Alma takes over, discussing the effect of the pandemic on healthcare and diagnoses of other conditions. Alma states that despite a temporary dip, there has been no continuous drop in cancer diagnoses in Iceland during the pandemic. Alma hopes this is the final stretch of the pandemic and that solidarity and persistence can get us past the finish line. She notes that vaccinations are key to ending the pandemic and the sooner everyone gets vaccinated, the sooner we can get back to normal. She’s noticed more discord in the community lately but polls still suggest that the majority of people have a feeling of solidarity and are doing their best to keep up infection preventions. Alma encourages the public to show compassion for people in different situations with different opinions. “It’s healthy for our own mental wellbeing to show empathy and kindness.”

Questions from reporters

The panel opens for questions. Þórólfur is asked if Denmark is not using their share of AstraZeneca vaccines whether they’re available for purchase. Þórólfur does not believe that is a practical option, Danes are storing the drug for possible future use.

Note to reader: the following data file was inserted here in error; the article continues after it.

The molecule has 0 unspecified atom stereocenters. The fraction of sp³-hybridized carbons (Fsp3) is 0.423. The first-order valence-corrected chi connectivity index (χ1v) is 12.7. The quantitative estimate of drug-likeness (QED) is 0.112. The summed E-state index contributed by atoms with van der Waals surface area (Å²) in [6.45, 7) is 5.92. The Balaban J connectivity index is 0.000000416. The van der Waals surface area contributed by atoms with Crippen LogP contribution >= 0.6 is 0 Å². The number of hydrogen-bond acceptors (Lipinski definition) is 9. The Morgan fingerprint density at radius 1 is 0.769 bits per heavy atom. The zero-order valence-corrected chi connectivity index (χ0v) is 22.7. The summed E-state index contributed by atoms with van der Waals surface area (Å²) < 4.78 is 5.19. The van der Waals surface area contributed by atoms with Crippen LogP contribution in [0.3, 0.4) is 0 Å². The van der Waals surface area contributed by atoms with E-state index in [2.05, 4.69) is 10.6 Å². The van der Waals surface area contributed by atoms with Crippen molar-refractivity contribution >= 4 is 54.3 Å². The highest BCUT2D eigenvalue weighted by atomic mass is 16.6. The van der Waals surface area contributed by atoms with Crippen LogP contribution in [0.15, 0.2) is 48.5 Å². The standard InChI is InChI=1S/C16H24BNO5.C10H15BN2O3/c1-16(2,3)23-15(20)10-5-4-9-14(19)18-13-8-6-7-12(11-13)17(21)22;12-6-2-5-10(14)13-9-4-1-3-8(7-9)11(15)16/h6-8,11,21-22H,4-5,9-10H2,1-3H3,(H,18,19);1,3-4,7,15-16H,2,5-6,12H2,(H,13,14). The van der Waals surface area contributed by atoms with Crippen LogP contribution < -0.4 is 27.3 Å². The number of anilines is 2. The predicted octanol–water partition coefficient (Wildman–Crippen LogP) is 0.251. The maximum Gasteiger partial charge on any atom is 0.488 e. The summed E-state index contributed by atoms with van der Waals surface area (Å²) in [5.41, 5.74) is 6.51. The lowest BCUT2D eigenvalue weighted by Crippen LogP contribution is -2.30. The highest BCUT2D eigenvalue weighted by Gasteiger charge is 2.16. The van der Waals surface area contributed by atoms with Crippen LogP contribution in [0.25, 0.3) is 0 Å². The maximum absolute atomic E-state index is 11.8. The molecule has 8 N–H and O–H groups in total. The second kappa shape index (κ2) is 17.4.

The Directorate of Health continues to collect data on the nation’s overall mental wellbeing. The data will be used to respond as necessary. Research suggests that we’re in pretty good shape so far but the longer the pandemic lasts, the higher the risk is of the situation affecting people mentally.

Þórólfur is asked why we’re not using the AstraZeneca and Janssen vaccines when common medication such as the contraceptive pill has a higher risk of the same or similar serious side effects? Þórólfur states that authorities are holding off on administering the Janssen vaccine to wait for further research and using the AstraZeneca vaccine for people less likely to be at risk of potential serious side effects. He does not expect the wait to be long. Þórólfur: We only took a brief pause in using the AstraZeneca vaccine while we waited for more information (about a week). We are now using all of the AstraZeneca doses we receive. Short pauses should not affect our vaccination efforts overall, says Þórólfur. Alma adds that the rare side effects of the AstraZeneca vaccine are more life-threatening than the similar side effects associated with the contraceptive pill.